13 Songs, 40 Minutes

EDITORS’ NOTES

This Nashville sextet is made up of rock ’n’ roll–steeped boys out for a good time. The band's debut, 2011’s Loose Jewels (Yeah…), was a fine, supercharged collection of shouty, anthemic punk with a discernable dose of wacky “we don’t take ourselves too seriously” modesty. On the band's sophomore album, I’m Rich Beyond Your Wildest Dreams, it stuns with a sharper sound and a refined clarity of vision. With four guitars—four—it’s easy to get carried away, but Diarrhea Planet finds sure footing on I’m Rich… , and it’s a surprisingly good time. In between the hyper-bouncy pop-flavored licks on raging numbers like “The Sound of My Ceiling Fan” and the Superchunk-style “Separations,” tunes like “Togano” call for choreographed headbanging and hair-whipping, while the melancholy permeating “Kids” and the confessional “Skeleton” could become soul-clutching memory-makers down the road. “Right now is the best time/Dumb and young/And so full of fire,” Jordan Smith hollers on the just-hooky-enough “Separations.” An anthem for everyone dumb and young, for sure.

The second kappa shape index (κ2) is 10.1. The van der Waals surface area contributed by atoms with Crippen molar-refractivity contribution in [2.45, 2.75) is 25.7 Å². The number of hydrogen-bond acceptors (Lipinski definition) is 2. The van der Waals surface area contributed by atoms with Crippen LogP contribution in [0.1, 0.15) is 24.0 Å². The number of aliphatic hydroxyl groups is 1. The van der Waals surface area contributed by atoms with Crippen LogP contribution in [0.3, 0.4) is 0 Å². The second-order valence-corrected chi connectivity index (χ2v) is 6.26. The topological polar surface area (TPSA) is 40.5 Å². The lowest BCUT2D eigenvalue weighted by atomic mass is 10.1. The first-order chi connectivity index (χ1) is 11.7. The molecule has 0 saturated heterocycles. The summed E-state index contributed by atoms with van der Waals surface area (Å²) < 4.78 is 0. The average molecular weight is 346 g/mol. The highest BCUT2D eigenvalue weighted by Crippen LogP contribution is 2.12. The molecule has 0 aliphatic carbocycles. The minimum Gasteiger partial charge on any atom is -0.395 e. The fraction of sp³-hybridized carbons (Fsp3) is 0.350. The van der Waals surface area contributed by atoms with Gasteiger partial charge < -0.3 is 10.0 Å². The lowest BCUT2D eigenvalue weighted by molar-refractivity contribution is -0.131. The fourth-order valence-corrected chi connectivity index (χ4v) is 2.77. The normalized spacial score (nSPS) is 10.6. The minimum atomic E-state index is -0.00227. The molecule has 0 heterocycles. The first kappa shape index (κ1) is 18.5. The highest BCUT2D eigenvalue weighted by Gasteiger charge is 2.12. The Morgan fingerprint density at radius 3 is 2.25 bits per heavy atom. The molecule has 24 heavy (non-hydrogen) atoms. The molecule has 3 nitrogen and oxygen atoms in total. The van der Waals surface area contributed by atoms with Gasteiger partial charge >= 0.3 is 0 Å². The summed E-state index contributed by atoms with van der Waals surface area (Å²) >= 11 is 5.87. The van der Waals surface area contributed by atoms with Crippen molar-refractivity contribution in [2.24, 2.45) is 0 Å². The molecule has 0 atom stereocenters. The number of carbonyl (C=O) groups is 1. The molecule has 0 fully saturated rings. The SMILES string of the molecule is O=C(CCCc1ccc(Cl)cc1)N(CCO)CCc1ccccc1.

EDITORS’ NOTES

This Nashville sextet is made up of rock ’n’ roll–steeped boys out for a good time. The band's debut, 2011’s Loose Jewels (Yeah…), was a fine, supercharged collection of shouty, anthemic punk with a discernable dose of wacky “we don’t take ourselves too seriously” modesty. On the band's sophomore album, I’m Rich Beyond Your Wildest Dreams, it stuns with a sharper sound and a refined clarity of vision. With four guitars—four—it’s easy to get carried away, but Diarrhea Planet finds sure footing on I’m Rich… , and it’s a surprisingly good time. In between the hyper-bouncy pop-flavored licks on raging numbers like “The Sound of My Ceiling Fan” and the Superchunk-style “Separations,” tunes like “Togano” call for choreographed headbanging and hair-whipping, while the melancholy permeating “Kids” and the confessional “Skeleton” could become soul-clutching memory-makers down the road. “Right now is the best time/Dumb and young/And so full of fire,” Jordan Smith hollers on the just-hooky-enough “Separations.” An anthem for everyone dumb and young, for sure.

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